The Rotorua Daily Post spoke to a Rotorua woman who had been helped by the service, but was embarrassed about it and did not want to be named.
She attended two workshops last year, and her house was assessed.
"I learned stuff that I had no idea about ... It made a hell of a lot of difference. I got a heat pump and got rid of our old cabinet heater. It's a wonder we didn't kill ourselves with the fumes."
She then told others in her family and neighbourhood about Healthy Homes.
They then applied for funding available for insulation and new fireplaces.
"I am feeling way better going into this winter. Before I used the service, my power bill could be up to $600 a month, on top of $1000 I had paid for firewood that year. It was just ridiculous."
The Government established the Healthy Homes initiative in 2013 in response to New Zealand's rates of rheumatic fever - some of the worst in the OECD.
By 2016 the national rate had reduced from four cases per 100,000 people to three per 100,000.
Toi Te Ora Public Health data shows that between 2009 and 2013 the Lakes DHB's overall rate of rheumatic fever was 7.7 cases per 100,000 - well above national rates.
The Lakes DHB rate dropped to 4.7 per 100,000 between 2011 and 2016, but this figure was still above the national average.
A Lakes DHB spokeswoman said Healthy Homes was one of a group of initiatives that had directly reduced rheumatic fever risks in the area.
Organisations that help Healthy Homes
Rotorua Curtainbank sends most of its curtains to Healthy Homes to help tenants.
The volunteer-run organisation is seeing more demand than ever.
"Since we've moved to the racecourse it seems donations and requests just keep growing," volunteer Val Turner said.
"Normally we close down for six to eight weeks over summer which we thought of as downtime but over the past summer, we did nearly 600 volunteer hours between September and March and curtained 46 homes. Over the three months in winter, we had curtained 69 homes and put in 400 volunteer hours."
She is one of about 12 volunteers who spend half a day a week helping check donated curtains for stains, grime, or mould, then measuring then, folding them, labelling them and sorting them.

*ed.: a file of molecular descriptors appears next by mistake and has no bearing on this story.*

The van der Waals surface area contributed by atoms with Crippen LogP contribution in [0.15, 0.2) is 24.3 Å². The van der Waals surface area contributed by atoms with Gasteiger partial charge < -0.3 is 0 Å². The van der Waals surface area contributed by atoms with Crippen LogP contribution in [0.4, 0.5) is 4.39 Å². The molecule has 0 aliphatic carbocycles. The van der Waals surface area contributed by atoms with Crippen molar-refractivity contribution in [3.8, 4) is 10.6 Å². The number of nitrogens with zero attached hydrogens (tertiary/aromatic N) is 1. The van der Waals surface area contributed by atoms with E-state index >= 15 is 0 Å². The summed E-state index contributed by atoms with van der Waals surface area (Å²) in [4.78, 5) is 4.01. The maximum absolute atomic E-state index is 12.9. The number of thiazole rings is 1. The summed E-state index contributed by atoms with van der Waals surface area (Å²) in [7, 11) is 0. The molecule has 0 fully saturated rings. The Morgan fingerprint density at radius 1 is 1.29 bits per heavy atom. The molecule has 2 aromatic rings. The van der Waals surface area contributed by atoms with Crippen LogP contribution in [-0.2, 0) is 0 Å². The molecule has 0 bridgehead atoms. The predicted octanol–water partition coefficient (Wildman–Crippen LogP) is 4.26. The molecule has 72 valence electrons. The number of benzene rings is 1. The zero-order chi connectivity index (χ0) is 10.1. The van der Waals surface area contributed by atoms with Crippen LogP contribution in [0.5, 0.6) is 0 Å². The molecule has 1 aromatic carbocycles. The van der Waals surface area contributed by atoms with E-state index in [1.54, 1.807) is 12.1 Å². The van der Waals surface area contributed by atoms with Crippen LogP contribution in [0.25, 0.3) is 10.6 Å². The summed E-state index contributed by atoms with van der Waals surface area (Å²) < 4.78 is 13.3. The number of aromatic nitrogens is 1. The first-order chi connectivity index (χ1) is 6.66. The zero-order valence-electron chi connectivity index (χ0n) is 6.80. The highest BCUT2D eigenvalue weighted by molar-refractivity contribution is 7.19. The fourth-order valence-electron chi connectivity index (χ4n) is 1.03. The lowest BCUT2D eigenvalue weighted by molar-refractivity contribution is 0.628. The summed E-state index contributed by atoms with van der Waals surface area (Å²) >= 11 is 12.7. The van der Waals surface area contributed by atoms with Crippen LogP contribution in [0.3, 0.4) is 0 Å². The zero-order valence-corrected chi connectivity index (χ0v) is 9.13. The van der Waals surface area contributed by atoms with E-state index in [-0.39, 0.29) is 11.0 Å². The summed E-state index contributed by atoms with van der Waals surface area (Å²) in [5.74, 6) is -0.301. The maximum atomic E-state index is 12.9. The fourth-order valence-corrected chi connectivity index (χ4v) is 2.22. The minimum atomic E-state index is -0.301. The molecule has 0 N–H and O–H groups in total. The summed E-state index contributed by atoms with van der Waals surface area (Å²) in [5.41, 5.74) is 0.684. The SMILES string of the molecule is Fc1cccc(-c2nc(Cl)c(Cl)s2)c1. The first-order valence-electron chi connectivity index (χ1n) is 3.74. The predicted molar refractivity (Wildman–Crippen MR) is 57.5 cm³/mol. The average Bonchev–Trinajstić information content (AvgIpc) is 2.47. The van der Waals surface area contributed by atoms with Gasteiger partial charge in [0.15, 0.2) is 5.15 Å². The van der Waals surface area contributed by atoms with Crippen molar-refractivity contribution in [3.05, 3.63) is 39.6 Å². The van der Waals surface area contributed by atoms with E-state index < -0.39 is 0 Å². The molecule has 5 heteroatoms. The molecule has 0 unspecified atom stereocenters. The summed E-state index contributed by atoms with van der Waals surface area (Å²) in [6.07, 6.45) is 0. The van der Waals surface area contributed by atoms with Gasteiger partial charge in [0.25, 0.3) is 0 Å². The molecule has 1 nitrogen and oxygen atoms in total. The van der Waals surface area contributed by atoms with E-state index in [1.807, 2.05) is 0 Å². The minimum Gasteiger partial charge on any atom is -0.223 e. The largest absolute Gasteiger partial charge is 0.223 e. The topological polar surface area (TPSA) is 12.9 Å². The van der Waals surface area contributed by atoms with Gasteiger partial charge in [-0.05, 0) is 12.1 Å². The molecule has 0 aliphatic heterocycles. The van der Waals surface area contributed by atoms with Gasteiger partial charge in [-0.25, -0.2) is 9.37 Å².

"Some volunteers come in and do sewing - repairing good curtains, lining, or making new ones from donated fabric."
Love Soup also works with Healthy Homes.
"Healthy Homes approaches us, and we see how we can help. We get donated items through our partnerships with motels, things like fridges and dehumidifiers and furniture and then provide them to those who need them," co-manager Elmer Peiffer said.
The whānau are also alerted to times, dates and locations when they can receive support from Love Soup's food rescue programme.
Peiffer said Healthy Homes referrals sometimes came once a week, and other times once every few months.
"These people end up so much better off - kept warm, dry and out of hospital."
Nationally, one of Healthy Homes' newest supporters is the Warehouse, which is supplying heaters, curtains, bedding, rugs and associated products.
The company's sourcing chief executive, Tania Beynon, says a new online portal has been set up so that Healthy Homes team members can select the products needed for each client.
"The Warehouse then ships the products directly to the user."
Healthy Homes also receives major support from the Rotorua Energy Charitable Trust, the Western Heights Community Association, One Foundation, The Rotary Charity House, Choices Flooring, Alsco, The Tindell Foundation and Four Winds.
Healthy Homes tips
• Open your curtains during the day and close them at night
• Stop cold air getting into your home with draught stoppers around windows, fireplaces, and doors
• Check you have the best heating option for your home and ensure your hot water cylinder is set at the right temperature
• Wipe off any water that collects on walls and the inside of windows
• Let steam out in the kitchen and bathroom
• Use white vinegar to remove mould from ceilings and walls (never mix bleach and vinegar)
• Dry your washing outside or in the garage or carport
• Open your windows for at least a few minutes each day
• Find out if your home is insulated, you may qualify to have insulation installed for free (go to energywise.govt.nz)